Kiribati is one of the least developed countries in the Pacific with few natural resources, limited governance, institutional capacity, and infrastructure. Humanitarian crises are prevalent here, and the occurrence of extreme weather events is likely to increase due to the climate crisis as the sea levels rise and regularly flood coastal homes.
Safeguarding Communities During Disasters
Preparedness is key for the local communities. IPPF’s Member Association, the Kiribati Family Health Association (KFHA) has created a Humanitarian Youth Club. They meet regularly to plan rapid responses for their communities during a disaster.
This initiative is designed to ensure access to essential sexual and reproductive healthcare during crises for women, girls, and vulnerable groups. Theta, 25, is a member of one of the Humanitarian Youth Clubs. She talks about her experiences and hopes for Kiribati.
Facing Challenges on Remote Pacific Islands
“People here are taught that the withdrawal method or cycle tracking are the only ways to manage family planning. That’s what I was doing when I found myself with an unplanned pregnancy, and I now have a one-year old daughter who I raise alone.
We face a lot of challenges here, one of them is disasters and the second is unemployment and school drop out with our youth. A lot of people drop out at senior level of high school and start to be influenced by alcohol.
I think parents’ skills are lacking on how to raise the youth. They tell their children they are not good enough or smart enough. I don’t agree with this though, I think everyone has potential.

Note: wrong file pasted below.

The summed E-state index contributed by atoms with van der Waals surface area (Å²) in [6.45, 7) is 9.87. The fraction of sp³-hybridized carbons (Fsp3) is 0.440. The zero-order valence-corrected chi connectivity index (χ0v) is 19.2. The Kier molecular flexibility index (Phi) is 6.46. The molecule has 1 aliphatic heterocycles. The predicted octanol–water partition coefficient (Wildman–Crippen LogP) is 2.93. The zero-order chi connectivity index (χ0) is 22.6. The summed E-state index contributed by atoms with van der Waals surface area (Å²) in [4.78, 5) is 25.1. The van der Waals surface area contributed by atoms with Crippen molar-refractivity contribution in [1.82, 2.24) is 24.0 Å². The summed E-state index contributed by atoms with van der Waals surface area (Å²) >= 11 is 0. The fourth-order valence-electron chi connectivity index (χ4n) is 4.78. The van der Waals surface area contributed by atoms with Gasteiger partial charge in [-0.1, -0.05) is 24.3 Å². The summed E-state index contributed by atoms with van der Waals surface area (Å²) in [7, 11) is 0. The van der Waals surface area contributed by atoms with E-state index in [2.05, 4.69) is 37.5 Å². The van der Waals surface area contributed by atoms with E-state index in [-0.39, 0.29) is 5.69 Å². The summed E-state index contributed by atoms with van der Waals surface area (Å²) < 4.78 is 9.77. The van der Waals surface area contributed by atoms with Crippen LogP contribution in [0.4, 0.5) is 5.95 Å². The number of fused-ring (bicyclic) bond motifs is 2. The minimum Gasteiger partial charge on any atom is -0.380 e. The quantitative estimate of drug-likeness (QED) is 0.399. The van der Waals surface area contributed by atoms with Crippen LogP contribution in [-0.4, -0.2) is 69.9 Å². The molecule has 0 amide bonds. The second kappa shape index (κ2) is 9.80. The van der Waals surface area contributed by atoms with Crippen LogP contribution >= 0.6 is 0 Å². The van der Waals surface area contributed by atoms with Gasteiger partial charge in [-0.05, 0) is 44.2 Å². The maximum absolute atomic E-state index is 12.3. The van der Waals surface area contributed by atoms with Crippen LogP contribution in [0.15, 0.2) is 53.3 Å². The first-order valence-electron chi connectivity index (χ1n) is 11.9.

Climate change here is affecting jobs, especially those who are fisherman. When there is a high tide and people can’t fish, there will be no money or earnings for that day, or even food for their family. Even the crops, eventually they will die due to too much hot sun.
There was one family in my community, whose livestock such as cabbage and pumpkins were killed by the saltwater. Even my family, we have lost all our pumpkins. My baby daughter should be able to eat vegetables – but now she cannot as they have all died.
One of my neighbours – who lived in the area most affected by flooding – lost their house and livelihood due to the rising sea levels. They tried to secure the land with sandbags, but they got discouraged when the high tide would come through. They have now migrated away.
Young People Leading Community Response to Climate Crisis
The youth in my village have been organized as a club since we were younger. We have been very active and now we are leaders. I have helped the Humanitarian Youth Club to apply for financial grants from the Australian High Commission [for $1,000]. I am recognized as the smartest member who can write in English.
During the Humanitarian Youth Club meetings, we discuss as a group what we can do for the next strong tide.
We discuss where we can gather as a community and what we can do if even the Maneaba [town hall] floods. If the tide and wind is too strong, we need to go to another safer place, such as another community’s town hall.
We have learned how to design a disaster plan for the community. We share our ideas on sexual reproductive issues such as STIs. The issues were demonstrated in a drama by youth in our community. One of the volunteers from KFHA described to us how it would feel to be a pregnant woman in a disaster.
For now, I want to enjoy the chance to be in our own beloved country.
I will not move until the majority have already left. I want my daughter to grow up in the same place I grew up in. Isn’t that what most people would want?”
This post was written by Nerida Williams, IPPF Senior Humanitarian Communications Advisor & Theta Kiraneti, Humanitarian Youth Club member, Kiribati. Share your insights in the comments section below!